The impression is that it has become elegant to criticize the p-value, which seems to be a betrayal of an advent of great historical importance and which, until then, has not found a better substitute. We can’t blame P for being “borrowed” by evil-minded researchers. Researchers are to blame.
Therefore, we propose to maintain the p-value and adopt the following measures:
Describe the p-value only when the study has a suitable size for the hypothesis test. Otherwise, it would gain a more descriptive character, without using associations for testing of concepts. This would avoid false positives stemming from “small studies”, most published articles. For example, the median statistical power of biomedicine studies is 20%;
Do not describe the p-value in secondary outcome analyzes;
In (exploratory) subgroup analyzes, use only the interaction p (more conservative and difficult to give meaning), avoiding the p-value obtained by comparing within a subgroup (small studies);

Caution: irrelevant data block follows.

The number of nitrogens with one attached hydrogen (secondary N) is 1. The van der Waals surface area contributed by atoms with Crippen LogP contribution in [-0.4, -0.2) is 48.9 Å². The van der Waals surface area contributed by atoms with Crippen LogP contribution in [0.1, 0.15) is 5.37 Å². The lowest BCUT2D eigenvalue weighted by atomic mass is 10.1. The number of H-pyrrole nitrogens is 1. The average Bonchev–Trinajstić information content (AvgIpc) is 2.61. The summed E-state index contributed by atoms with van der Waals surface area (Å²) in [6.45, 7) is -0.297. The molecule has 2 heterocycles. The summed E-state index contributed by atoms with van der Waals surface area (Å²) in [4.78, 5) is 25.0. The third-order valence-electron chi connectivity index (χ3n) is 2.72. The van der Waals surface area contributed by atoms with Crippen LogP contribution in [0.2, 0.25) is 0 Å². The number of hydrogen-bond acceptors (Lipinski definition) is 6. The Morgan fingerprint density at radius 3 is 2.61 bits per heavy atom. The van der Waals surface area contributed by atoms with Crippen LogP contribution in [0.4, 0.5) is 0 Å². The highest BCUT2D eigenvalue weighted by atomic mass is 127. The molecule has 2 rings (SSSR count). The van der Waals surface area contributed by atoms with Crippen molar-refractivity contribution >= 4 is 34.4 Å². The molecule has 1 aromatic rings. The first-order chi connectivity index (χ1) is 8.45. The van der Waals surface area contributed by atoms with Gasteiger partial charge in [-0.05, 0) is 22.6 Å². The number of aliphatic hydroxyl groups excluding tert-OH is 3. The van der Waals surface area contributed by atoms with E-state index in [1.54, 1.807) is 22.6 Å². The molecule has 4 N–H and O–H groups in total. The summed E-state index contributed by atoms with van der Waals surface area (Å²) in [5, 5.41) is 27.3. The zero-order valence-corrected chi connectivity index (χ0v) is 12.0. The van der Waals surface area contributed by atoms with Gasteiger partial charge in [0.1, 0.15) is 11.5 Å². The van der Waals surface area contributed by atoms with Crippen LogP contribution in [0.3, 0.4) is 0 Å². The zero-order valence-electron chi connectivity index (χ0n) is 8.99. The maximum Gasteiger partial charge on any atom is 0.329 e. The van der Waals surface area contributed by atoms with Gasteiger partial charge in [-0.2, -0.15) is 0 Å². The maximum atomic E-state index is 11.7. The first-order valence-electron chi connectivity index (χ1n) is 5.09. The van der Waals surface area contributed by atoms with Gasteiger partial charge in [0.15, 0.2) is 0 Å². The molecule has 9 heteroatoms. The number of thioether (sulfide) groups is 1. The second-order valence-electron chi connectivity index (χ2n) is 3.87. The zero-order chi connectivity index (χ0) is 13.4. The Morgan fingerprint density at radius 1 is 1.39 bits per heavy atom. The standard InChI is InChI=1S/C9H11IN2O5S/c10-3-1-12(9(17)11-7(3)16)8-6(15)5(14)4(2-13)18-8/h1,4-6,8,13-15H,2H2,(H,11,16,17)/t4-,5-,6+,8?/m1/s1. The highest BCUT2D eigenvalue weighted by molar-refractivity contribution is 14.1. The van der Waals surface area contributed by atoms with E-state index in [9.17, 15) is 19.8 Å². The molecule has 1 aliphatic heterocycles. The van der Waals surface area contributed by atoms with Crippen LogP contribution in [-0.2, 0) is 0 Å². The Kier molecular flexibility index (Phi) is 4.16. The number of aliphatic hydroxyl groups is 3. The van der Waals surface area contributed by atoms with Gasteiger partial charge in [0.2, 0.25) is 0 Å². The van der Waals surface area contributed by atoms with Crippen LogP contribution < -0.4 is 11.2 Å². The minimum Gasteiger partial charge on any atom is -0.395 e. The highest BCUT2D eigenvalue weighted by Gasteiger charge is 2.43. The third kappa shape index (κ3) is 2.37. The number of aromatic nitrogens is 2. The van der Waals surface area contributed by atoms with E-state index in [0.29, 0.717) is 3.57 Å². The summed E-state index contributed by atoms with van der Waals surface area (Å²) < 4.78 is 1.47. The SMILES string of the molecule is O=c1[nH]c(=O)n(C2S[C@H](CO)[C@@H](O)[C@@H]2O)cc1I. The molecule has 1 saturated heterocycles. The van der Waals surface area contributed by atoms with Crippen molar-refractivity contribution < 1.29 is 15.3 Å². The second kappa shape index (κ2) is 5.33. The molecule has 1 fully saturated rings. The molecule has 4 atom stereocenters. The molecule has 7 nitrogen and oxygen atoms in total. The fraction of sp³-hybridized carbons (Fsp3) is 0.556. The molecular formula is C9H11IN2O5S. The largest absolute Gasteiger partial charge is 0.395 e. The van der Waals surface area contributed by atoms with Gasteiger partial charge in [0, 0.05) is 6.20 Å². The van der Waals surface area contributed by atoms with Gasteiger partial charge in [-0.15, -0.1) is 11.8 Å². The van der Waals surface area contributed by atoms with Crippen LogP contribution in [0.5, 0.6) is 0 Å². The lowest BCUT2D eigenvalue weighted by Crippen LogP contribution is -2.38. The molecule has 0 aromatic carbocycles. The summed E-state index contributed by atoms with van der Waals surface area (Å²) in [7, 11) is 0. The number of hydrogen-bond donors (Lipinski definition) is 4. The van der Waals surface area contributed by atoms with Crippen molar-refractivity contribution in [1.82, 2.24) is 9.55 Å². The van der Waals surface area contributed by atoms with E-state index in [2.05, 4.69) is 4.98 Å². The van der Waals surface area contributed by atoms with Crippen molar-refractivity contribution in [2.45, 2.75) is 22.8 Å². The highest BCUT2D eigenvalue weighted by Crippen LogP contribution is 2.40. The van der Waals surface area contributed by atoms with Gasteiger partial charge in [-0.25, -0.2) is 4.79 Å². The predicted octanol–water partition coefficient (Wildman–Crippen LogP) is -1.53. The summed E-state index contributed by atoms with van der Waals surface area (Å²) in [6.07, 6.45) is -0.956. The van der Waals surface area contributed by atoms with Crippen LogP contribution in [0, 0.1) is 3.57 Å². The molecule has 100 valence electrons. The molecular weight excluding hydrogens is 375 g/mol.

Include in CONSORT the obligation for the authors to make explicit in the title of sub-studies that it is an exploratory and secondary analysis of a previously published study;
Abandon the term “statistical significance”, replacing it with “statistical accuracy”. Statistics is used to differentiate true causal associations from chance-mediated pseudo-causalities. Therefore, a p-value of <0.05 connotes veracity. Whether the association is significant (relevant) depends on the description of the numerical difference or the association measures of categorical outcomes. Thus, using “statistical veracity” avoids the confusion between statistical significance and clinical significance.
Finally, we propose the advent of the “researcher integrity index”.
This index will be calculated by the ratio between the number of negative studies/numbers of positive studies. An integrity index <1 indicates a researcher of questionable integrity. This index is based on the assumption that the probability of a good hypothesis being true is less than 50%. Therefore, there should be more negative than positive studies. This does not occur due to the “positivation” techniques of studies (small papers, multiplicities, biases, spin of conclusions) and the publication bias that hides negative studies. A righteous author would be the one who does not use these practices and therefore would have several negative and few positive studies, resulting in an integrity index well above 1.